The U.S. on Tuesday reported its first case of a new and potentially deadly virus circulating in China, saying a Washington state resident who returned last week from the outbreak’s epicenter was hospitalized near Seattle.The man, identified only as a Snohomish County resident is in his 30s, was in good condition and wasn’t considered a threat to medical staff or the public, health officials said.U.S. health officials stressed that they believe the virus’ overall risk to the American public remained low.The newly discovered virus has infected about 300 people, all of whom had been in China, and killed six. The virus can cause coughing, fever, breathing difficulty and pneumonia. The U.S. joins a growing list of places outside mainland China reporting cases, following Thailand, Japan, South Korea and Taiwan.A health official watches travelers on a thermographic monitor at the Kuala Lumpur International Airport in Sepang, Malaysia, Jan. 21, 2020.Airports around the world have stepped up monitoring, checking passengers from China for signs of illness in hopes of containing the virus during the busy Lunar New Year travel season.Late last week, U.S. health officials began screening passengers from Wuhan in central China, where the outbreak began. The screening had been under way at three U.S. airports — New York City’s Kennedy airport and the Los Angeles and San Francisco airports. On Tuesday, the U.S. Centers for Disease Control and Prevention announced it would add Chicago’s O’Hare airport and Atlanta’s airport to the mix later this week.What’s more, officials will begin forcing all passengers from Wuhan to go to one of those five airports if they wish to enter the U.S.The U.S. resident had no symptoms when he arrived at the Seattle-Tacoma airport last Wednesday, but he contacted doctors on Sunday when he started feeling ill, officials said. Lab testing on Monday confirmed he had the virus”The gentleman right now is very healthy,” said Dr. Nancy Messonnier of the CDC.The hospital, Providence Regional Medical Center in Everett, said in a statement that it expected the man would be monitored there at least until Thursday.CDC officials said they sent a team to Washington to try to track down people who might have come in contact with the man. The hospital also said it was contacting “the small number of staff and patients” who may have been with the man at a clinic.Health officials described the number of possible contacts since he got back to the U.S. as small.China numbersLast month, doctors began seeing the new virus in people who got sick after spending time at a food market in Wuhan. More than 275 cases of the newly identified virus have been confirmed in China, most of them in Wuhan, according to the World Health Organization.Pharmacist Liu Zhuzhen stands near a sign reading “face masks are sold out” at her pharmacy in Shanghai, Jan. 21, 2020.The count includes six deaths — all in China, most of them age 60 or older, including at least some who had a previous medical condition.Officials have said it probably spread from animals to people, but this week Chinese officials said they’ve concluded it also can spread from person to person.Health authorities this month identified the germ behind the outbreak as a new type of coronavirus. Coronaviruses are a large family of viruses, some of which cause the common cold; others found in bats, camels and other animals have evolved into more severe illnesses.SARS, or severe acute respiratory syndrome, belongs to the coronavirus family, but Chinese state media say the illness in Wuhan is different from coronaviruses that have been identified in the past. Earlier laboratory tests ruled out SARS and MERS — Middle East respiratory syndrome — as well as influenza, bird flu, adenovirus and other common lung-infecting germs.The new virus so far does not appear to be as deadly as SARS and MERS, but viruses can sometimes mutate to become more dangerous.Researcher: Don’t panicUniversity of Washington coronavirus researcher David Veesler said the public “should not be panicking right now.”The response has been “very efficient,” Veesler said. “In a couple of weeks, China was able to identify the virus, isolate it, sequence it and share that information.”Veesler added: “We don’t have enough data to judge how severe the disease is.”The CDC’s Messonnier said health officials expected to see more cases in the U.S. and around the world in the coming days.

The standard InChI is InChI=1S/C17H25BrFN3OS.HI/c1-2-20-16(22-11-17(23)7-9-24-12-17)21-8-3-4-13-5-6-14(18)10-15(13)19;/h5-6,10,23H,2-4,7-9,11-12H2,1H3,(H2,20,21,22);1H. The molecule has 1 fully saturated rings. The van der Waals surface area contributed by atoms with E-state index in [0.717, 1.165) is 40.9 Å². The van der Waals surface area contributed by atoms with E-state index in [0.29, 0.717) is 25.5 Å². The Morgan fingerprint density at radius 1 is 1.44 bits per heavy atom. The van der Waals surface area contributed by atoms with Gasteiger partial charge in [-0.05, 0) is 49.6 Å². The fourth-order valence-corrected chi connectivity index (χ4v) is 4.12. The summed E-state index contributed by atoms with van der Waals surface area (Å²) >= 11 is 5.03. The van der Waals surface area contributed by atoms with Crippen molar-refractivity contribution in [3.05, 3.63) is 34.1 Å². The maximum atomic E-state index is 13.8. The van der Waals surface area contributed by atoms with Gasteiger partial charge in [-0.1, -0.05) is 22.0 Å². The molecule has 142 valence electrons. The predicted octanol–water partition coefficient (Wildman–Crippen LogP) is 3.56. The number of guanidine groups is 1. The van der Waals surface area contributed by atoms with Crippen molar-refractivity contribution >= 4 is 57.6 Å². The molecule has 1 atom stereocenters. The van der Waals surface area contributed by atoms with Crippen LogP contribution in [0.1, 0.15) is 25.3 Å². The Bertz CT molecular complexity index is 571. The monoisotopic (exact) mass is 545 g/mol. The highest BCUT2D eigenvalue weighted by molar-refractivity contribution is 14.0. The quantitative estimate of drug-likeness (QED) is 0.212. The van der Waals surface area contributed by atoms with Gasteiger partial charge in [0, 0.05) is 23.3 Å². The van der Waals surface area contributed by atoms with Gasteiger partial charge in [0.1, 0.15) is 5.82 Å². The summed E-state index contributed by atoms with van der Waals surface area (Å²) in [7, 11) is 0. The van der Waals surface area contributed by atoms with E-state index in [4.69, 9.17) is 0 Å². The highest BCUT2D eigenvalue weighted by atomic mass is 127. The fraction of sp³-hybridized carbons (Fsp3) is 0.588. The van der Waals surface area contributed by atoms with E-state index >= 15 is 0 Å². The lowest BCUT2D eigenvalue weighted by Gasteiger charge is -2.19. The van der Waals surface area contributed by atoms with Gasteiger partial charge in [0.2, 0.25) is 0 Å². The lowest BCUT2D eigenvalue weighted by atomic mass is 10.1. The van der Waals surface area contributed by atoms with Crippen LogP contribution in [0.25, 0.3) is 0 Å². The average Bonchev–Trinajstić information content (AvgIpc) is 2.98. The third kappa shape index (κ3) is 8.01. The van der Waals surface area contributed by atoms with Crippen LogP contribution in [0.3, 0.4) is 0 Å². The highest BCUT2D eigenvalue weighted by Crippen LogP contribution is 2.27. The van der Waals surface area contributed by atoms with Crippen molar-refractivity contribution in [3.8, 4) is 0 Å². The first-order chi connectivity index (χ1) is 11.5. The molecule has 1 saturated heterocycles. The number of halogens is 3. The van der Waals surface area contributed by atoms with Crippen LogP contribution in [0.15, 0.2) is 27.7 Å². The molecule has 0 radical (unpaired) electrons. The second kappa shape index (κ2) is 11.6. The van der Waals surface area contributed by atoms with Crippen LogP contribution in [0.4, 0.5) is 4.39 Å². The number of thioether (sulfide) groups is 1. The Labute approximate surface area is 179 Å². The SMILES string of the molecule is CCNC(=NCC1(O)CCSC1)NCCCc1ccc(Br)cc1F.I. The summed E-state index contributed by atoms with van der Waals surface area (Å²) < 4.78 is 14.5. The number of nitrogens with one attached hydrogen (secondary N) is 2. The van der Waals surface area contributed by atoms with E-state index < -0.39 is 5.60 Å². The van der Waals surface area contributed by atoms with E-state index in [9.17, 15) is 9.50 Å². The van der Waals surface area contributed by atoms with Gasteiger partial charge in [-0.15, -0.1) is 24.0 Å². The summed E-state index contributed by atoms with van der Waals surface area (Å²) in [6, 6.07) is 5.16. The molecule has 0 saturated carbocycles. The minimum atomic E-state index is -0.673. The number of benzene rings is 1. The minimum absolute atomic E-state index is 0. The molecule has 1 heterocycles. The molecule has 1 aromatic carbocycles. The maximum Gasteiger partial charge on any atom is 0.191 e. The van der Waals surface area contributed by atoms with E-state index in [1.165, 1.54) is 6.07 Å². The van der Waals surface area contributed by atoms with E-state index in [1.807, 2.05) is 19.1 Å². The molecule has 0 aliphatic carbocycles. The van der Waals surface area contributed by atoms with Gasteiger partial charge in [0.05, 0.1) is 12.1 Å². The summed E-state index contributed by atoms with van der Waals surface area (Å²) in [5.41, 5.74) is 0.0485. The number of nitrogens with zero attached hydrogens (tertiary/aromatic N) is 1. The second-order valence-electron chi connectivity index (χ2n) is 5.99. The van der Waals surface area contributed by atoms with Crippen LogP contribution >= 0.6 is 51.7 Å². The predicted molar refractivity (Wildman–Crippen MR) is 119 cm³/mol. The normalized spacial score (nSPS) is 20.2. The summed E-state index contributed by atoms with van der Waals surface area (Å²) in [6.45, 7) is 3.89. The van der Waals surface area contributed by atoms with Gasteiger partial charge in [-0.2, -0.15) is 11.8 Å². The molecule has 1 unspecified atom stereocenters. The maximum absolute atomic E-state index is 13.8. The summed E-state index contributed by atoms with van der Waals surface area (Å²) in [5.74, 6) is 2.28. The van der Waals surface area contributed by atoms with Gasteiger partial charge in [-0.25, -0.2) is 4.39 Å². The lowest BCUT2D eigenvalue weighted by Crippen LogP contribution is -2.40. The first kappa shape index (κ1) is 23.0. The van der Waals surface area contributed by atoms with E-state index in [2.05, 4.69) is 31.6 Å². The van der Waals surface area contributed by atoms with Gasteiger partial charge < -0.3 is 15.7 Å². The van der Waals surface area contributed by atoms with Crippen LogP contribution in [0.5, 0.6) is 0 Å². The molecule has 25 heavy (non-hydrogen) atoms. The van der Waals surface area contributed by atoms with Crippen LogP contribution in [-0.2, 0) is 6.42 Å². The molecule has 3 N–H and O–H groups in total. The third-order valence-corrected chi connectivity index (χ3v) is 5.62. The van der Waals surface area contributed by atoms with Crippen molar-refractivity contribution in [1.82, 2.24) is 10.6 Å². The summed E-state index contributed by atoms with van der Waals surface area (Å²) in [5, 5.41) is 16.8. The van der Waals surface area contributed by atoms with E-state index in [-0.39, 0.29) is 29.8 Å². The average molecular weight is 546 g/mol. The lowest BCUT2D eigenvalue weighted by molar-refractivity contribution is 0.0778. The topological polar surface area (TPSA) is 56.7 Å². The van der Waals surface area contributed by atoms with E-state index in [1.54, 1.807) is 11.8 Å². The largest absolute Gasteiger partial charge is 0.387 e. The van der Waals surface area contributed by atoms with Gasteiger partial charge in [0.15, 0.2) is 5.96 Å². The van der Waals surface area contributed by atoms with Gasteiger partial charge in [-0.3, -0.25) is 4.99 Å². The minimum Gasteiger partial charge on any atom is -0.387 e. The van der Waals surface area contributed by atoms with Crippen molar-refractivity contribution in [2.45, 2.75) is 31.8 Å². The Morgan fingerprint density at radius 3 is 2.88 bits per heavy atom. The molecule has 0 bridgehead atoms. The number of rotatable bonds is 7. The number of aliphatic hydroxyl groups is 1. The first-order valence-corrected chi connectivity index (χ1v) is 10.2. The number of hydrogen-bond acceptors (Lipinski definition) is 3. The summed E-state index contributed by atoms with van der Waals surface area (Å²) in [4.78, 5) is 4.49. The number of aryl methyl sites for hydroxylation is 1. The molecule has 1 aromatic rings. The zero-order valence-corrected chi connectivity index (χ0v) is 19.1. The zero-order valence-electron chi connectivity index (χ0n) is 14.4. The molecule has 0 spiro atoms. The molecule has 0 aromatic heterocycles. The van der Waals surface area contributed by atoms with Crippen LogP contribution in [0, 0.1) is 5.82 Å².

Spain Declares Climate Emergency, Gets Climate Plan Ready

Spain’s new government declared a national climate emergency on Tuesday, taking a formal first step toward enacting ambitious measures to fight climate change.
    
The declaration approved by the Cabinet says the left-of-center Socialist government will send to parliament within 100 days its proposed climate legislation. The targets coincide with those of the European Union, including a reduction of net carbon emissions to zero by 2050.